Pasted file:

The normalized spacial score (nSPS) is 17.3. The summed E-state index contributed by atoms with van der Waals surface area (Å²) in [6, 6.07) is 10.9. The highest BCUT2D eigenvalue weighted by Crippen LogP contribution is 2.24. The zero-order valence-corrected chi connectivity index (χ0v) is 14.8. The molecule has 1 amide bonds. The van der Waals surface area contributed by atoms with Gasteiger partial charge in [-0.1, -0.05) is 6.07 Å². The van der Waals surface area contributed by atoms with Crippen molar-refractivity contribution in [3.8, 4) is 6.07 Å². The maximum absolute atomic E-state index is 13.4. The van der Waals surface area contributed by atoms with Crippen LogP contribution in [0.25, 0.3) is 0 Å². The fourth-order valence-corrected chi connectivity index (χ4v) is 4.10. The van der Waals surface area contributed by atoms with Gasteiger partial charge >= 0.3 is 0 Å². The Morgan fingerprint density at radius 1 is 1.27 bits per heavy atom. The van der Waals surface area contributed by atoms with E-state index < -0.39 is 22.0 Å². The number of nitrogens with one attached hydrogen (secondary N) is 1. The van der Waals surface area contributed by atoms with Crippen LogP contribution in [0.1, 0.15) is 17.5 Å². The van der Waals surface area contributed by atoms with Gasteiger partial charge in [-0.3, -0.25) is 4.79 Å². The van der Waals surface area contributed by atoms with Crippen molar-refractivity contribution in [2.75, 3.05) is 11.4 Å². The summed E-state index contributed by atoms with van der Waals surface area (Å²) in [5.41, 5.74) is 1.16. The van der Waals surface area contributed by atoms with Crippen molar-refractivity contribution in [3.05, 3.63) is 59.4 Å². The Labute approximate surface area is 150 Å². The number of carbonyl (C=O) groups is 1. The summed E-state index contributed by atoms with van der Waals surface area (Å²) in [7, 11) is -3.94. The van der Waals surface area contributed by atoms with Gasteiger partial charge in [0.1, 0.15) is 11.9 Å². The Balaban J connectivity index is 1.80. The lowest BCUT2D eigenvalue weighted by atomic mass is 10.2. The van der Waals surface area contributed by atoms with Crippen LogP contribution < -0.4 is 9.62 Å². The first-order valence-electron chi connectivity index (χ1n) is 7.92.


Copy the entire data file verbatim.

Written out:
The normalized spacial score (nSPS) is 17.3. The summed E-state index contributed by atoms with van der Waals surface area (Å²) in [6, 6.07) is 10.9. The highest BCUT2D eigenvalue weighted by Crippen LogP contribution is 2.24. The zero-order valence-corrected chi connectivity index (χ0v) is 14.8. The molecule has 1 amide bonds. The van der Waals surface area contributed by atoms with Gasteiger partial charge in [-0.1, -0.05) is 6.07 Å². The van der Waals surface area contributed by atoms with Crippen molar-refractivity contribution in [3.8, 4) is 6.07 Å². The maximum absolute atomic E-state index is 13.4. The van der Waals surface area contributed by atoms with Crippen LogP contribution in [0.25, 0.3) is 0 Å². The fourth-order valence-corrected chi connectivity index (χ4v) is 4.10. The van der Waals surface area contributed by atoms with Gasteiger partial charge >= 0.3 is 0 Å². The Morgan fingerprint density at radius 1 is 1.27 bits per heavy atom. The van der Waals surface area contributed by atoms with E-state index < -0.39 is 22.0 Å². The number of nitrogens with one attached hydrogen (secondary N) is 1. The van der Waals surface area contributed by atoms with Crippen LogP contribution in [0.1, 0.15) is 17.5 Å². The van der Waals surface area contributed by atoms with Gasteiger partial charge in [-0.3, -0.25) is 4.79 Å². The van der Waals surface area contributed by atoms with Crippen molar-refractivity contribution in [2.75, 3.05) is 11.4 Å². The summed E-state index contributed by atoms with van der Waals surface area (Å²) in [5.41, 5.74) is 1.16. The van der Waals surface area contributed by atoms with Crippen molar-refractivity contribution in [3.05, 3.63) is 59.4 Å². The Labute approximate surface area is 150 Å². The number of carbonyl (C=O) groups is 1. The summed E-state index contributed by atoms with van der Waals surface area (Å²) in [7, 11) is -3.94. The van der Waals surface area contributed by atoms with Gasteiger partial charge in [0.1, 0.15) is 11.9 Å². The Balaban J connectivity index is 1.80. The lowest BCUT2D eigenvalue weighted by atomic mass is 10.2. The van der Waals surface area contributed by atoms with Crippen LogP contribution < -0.4 is 9.62 Å². The first-order valence-electron chi connectivity index (χ1n) is 7.92.